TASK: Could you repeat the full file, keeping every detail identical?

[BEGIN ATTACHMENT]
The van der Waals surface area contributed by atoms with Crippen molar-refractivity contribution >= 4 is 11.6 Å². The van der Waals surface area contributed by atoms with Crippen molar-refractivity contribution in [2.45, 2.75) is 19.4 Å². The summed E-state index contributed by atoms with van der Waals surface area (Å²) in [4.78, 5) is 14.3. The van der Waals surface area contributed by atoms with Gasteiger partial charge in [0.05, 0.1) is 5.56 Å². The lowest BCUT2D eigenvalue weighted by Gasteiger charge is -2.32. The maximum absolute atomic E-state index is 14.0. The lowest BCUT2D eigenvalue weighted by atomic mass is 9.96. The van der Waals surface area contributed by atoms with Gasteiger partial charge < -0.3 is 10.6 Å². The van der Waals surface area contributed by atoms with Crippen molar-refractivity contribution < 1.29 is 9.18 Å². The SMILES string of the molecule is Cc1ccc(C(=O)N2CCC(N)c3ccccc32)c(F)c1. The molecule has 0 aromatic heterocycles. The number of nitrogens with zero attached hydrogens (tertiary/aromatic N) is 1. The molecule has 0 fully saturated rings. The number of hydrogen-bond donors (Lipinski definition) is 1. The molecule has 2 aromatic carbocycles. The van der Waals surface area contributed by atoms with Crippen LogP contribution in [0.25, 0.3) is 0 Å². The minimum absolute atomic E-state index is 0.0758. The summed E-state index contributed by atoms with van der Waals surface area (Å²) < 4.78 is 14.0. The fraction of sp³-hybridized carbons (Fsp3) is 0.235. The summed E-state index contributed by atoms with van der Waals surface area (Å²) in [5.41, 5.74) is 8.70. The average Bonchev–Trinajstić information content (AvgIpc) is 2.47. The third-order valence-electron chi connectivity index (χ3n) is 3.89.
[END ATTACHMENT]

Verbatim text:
The van der Waals surface area contributed by atoms with Crippen molar-refractivity contribution >= 4 is 11.6 Å². The van der Waals surface area contributed by atoms with Crippen molar-refractivity contribution in [2.45, 2.75) is 19.4 Å². The summed E-state index contributed by atoms with van der Waals surface area (Å²) in [4.78, 5) is 14.3. The van der Waals surface area contributed by atoms with Gasteiger partial charge in [0.05, 0.1) is 5.56 Å². The lowest BCUT2D eigenvalue weighted by Gasteiger charge is -2.32. The maximum absolute atomic E-state index is 14.0. The lowest BCUT2D eigenvalue weighted by atomic mass is 9.96. The van der Waals surface area contributed by atoms with Gasteiger partial charge < -0.3 is 10.6 Å². The van der Waals surface area contributed by atoms with Crippen molar-refractivity contribution < 1.29 is 9.18 Å². The SMILES string of the molecule is Cc1ccc(C(=O)N2CCC(N)c3ccccc32)c(F)c1. The molecule has 0 aromatic heterocycles. The number of nitrogens with zero attached hydrogens (tertiary/aromatic N) is 1. The molecule has 0 fully saturated rings. The number of hydrogen-bond donors (Lipinski definition) is 1. The molecule has 2 aromatic carbocycles. The van der Waals surface area contributed by atoms with Crippen LogP contribution in [0.25, 0.3) is 0 Å². The minimum absolute atomic E-state index is 0.0758. The summed E-state index contributed by atoms with van der Waals surface area (Å²) < 4.78 is 14.0. The fraction of sp³-hybridized carbons (Fsp3) is 0.235. The summed E-state index contributed by atoms with van der Waals surface area (Å²) in [5.41, 5.74) is 8.70. The average Bonchev–Trinajstić information content (AvgIpc) is 2.47. The third-order valence-electron chi connectivity index (χ3n) is 3.89.